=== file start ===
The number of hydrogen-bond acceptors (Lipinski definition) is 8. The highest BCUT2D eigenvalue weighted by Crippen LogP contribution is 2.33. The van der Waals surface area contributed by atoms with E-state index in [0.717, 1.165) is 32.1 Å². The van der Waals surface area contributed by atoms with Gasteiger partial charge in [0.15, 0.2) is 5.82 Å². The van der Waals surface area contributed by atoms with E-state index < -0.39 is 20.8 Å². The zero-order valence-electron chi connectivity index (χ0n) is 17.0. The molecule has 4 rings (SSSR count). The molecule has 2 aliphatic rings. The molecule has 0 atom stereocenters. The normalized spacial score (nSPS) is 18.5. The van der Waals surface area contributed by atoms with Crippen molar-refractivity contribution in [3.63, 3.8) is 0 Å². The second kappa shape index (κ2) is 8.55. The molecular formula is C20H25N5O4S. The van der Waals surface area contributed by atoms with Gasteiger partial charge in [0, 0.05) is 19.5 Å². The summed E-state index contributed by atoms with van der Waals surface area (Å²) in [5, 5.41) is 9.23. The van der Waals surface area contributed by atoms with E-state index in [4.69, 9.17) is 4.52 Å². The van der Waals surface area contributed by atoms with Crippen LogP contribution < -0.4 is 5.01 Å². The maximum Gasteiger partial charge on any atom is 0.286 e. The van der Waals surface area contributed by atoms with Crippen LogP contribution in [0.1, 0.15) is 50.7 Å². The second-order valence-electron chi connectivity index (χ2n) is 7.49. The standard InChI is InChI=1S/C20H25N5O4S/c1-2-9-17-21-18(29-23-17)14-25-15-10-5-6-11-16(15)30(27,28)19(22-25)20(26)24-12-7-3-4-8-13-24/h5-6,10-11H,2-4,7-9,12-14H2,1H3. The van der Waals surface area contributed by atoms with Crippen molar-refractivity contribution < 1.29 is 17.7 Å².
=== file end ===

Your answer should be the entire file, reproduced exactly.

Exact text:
The number of hydrogen-bond acceptors (Lipinski definition) is 8. The highest BCUT2D eigenvalue weighted by Crippen LogP contribution is 2.33. The van der Waals surface area contributed by atoms with E-state index in [0.717, 1.165) is 32.1 Å². The van der Waals surface area contributed by atoms with Gasteiger partial charge in [0.15, 0.2) is 5.82 Å². The van der Waals surface area contributed by atoms with E-state index < -0.39 is 20.8 Å². The zero-order valence-electron chi connectivity index (χ0n) is 17.0. The molecule has 4 rings (SSSR count). The molecule has 2 aliphatic rings. The molecule has 0 atom stereocenters. The normalized spacial score (nSPS) is 18.5. The van der Waals surface area contributed by atoms with Crippen molar-refractivity contribution in [3.63, 3.8) is 0 Å². The second kappa shape index (κ2) is 8.55. The molecular formula is C20H25N5O4S. The van der Waals surface area contributed by atoms with Gasteiger partial charge in [0, 0.05) is 19.5 Å². The summed E-state index contributed by atoms with van der Waals surface area (Å²) in [5, 5.41) is 9.23. The van der Waals surface area contributed by atoms with E-state index in [4.69, 9.17) is 4.52 Å². The van der Waals surface area contributed by atoms with Crippen LogP contribution < -0.4 is 5.01 Å². The maximum Gasteiger partial charge on any atom is 0.286 e. The van der Waals surface area contributed by atoms with Crippen LogP contribution in [0.1, 0.15) is 50.7 Å². The second-order valence-electron chi connectivity index (χ2n) is 7.49. The standard InChI is InChI=1S/C20H25N5O4S/c1-2-9-17-21-18(29-23-17)14-25-15-10-5-6-11-16(15)30(27,28)19(22-25)20(26)24-12-7-3-4-8-13-24/h5-6,10-11H,2-4,7-9,12-14H2,1H3. The van der Waals surface area contributed by atoms with Crippen molar-refractivity contribution < 1.29 is 17.7 Å².